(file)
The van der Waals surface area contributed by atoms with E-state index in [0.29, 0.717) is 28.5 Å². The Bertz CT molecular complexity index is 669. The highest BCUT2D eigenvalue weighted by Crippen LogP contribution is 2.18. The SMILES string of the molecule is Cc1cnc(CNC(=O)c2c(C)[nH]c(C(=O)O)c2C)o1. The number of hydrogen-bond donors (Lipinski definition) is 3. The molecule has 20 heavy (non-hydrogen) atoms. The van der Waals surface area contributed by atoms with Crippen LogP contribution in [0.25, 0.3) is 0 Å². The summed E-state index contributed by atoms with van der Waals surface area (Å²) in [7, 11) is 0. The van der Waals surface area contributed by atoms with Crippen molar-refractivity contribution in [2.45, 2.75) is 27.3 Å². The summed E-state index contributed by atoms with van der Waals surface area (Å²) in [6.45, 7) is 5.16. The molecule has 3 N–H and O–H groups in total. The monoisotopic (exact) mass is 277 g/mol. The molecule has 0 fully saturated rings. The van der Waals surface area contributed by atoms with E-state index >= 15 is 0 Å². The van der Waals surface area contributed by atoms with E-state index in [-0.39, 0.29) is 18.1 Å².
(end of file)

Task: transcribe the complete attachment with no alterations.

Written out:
The van der Waals surface area contributed by atoms with E-state index in [0.29, 0.717) is 28.5 Å². The Bertz CT molecular complexity index is 669. The highest BCUT2D eigenvalue weighted by Crippen LogP contribution is 2.18. The SMILES string of the molecule is Cc1cnc(CNC(=O)c2c(C)[nH]c(C(=O)O)c2C)o1. The number of hydrogen-bond donors (Lipinski definition) is 3. The molecule has 20 heavy (non-hydrogen) atoms. The van der Waals surface area contributed by atoms with Crippen LogP contribution in [0.25, 0.3) is 0 Å². The summed E-state index contributed by atoms with van der Waals surface area (Å²) in [7, 11) is 0. The van der Waals surface area contributed by atoms with Crippen molar-refractivity contribution in [2.45, 2.75) is 27.3 Å². The summed E-state index contributed by atoms with van der Waals surface area (Å²) in [6.45, 7) is 5.16. The molecule has 3 N–H and O–H groups in total. The monoisotopic (exact) mass is 277 g/mol. The molecule has 0 fully saturated rings. The van der Waals surface area contributed by atoms with E-state index >= 15 is 0 Å². The van der Waals surface area contributed by atoms with E-state index in [-0.39, 0.29) is 18.1 Å².